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I'm struggling to understand why following does not work as expected in bash:

$ myvar='"some stuff"'
$ echo $myvar
"some stuff"
$ cd $myvar
bash: cd: "some: No such file or directory

I know the canonical way is to (How to use cd with shell variable containing spaces):

$ myvar="some stuff"
$ echo $myvar
some stuff
$ cd "$myvar"

But e.g. here https://stackoverflow.com/a/12258418/881191 answer by Alex for macOS advices to escape quotations, which I also tried and it's the same as putting double quotations inside single ones in my case. Why in one case cd gets two parameters and in other two from as I see it same "some stuff"?

  • 1
    The shell parses quotes and escapes before expanding variable references, so if you put a quote in a variable, by the time it's part of the command it's too late for it to work normally. See: Why does shell ignore quotes in arguments passed to it through variables? BTW, the reason embedding quotes worked in the answer you linked is that that's an alias, not a variable, and quotes do get parsed after aliases are expanded. – Gordon Davisson Oct 7 '19 at 6:43
  • @ Gordon, thank you! will you write it as answer so I can upvote? – Alexei Martianov Oct 7 '19 at 6:56
  • This part of shell syntax confuses a lot of people, so there are are a lot of questions about it already. Lots are on stackoverflow (e.g. this one), and a few here on AskDifferent as well (this and this), so I think it's better to mark this as a duplicate question. – Gordon Davisson Oct 7 '19 at 18:11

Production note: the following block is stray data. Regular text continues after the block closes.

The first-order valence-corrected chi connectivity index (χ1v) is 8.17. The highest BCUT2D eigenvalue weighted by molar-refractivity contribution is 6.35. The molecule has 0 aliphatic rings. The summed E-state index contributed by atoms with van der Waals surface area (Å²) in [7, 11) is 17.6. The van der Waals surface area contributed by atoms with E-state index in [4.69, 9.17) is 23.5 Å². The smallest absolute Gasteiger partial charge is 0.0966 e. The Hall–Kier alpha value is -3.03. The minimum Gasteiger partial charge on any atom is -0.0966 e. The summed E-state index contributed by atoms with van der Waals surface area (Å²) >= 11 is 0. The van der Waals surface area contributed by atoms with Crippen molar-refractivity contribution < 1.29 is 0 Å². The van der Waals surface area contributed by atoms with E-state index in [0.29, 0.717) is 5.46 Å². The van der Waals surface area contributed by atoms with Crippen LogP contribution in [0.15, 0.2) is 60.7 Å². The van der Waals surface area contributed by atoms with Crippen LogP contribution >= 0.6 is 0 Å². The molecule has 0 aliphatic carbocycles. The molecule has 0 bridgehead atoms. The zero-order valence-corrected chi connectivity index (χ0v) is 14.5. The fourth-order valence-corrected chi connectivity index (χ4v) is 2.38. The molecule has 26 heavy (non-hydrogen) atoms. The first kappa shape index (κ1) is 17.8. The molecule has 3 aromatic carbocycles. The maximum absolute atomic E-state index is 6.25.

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Typically, quotes are strip in a parameter/variable assignment, unless the quotes them self are quoted and they then become part of the string. As in your example "some stuff" is the string attached to $myvar. When you issue the command-

cd $myvar

the command is broken up into tokens- words and operators. The shell parses them into a command and arguments, then parameter/variable expansion takes place on $myvar. Since $myvar isn't quoted the contents are split into two words (known as field or word splitting) -

"some and stuff"

Thus, the error message- bash: cd: "some: No such file or directory. Since cd only accepts one argument stuff" is disregarded. Even when you quote the variable $myvar it still produces an error message because the directory name is some stuff not "some stuff"-

cd "$myvar" 
bash: cd: "some stuff": No such file or directory  
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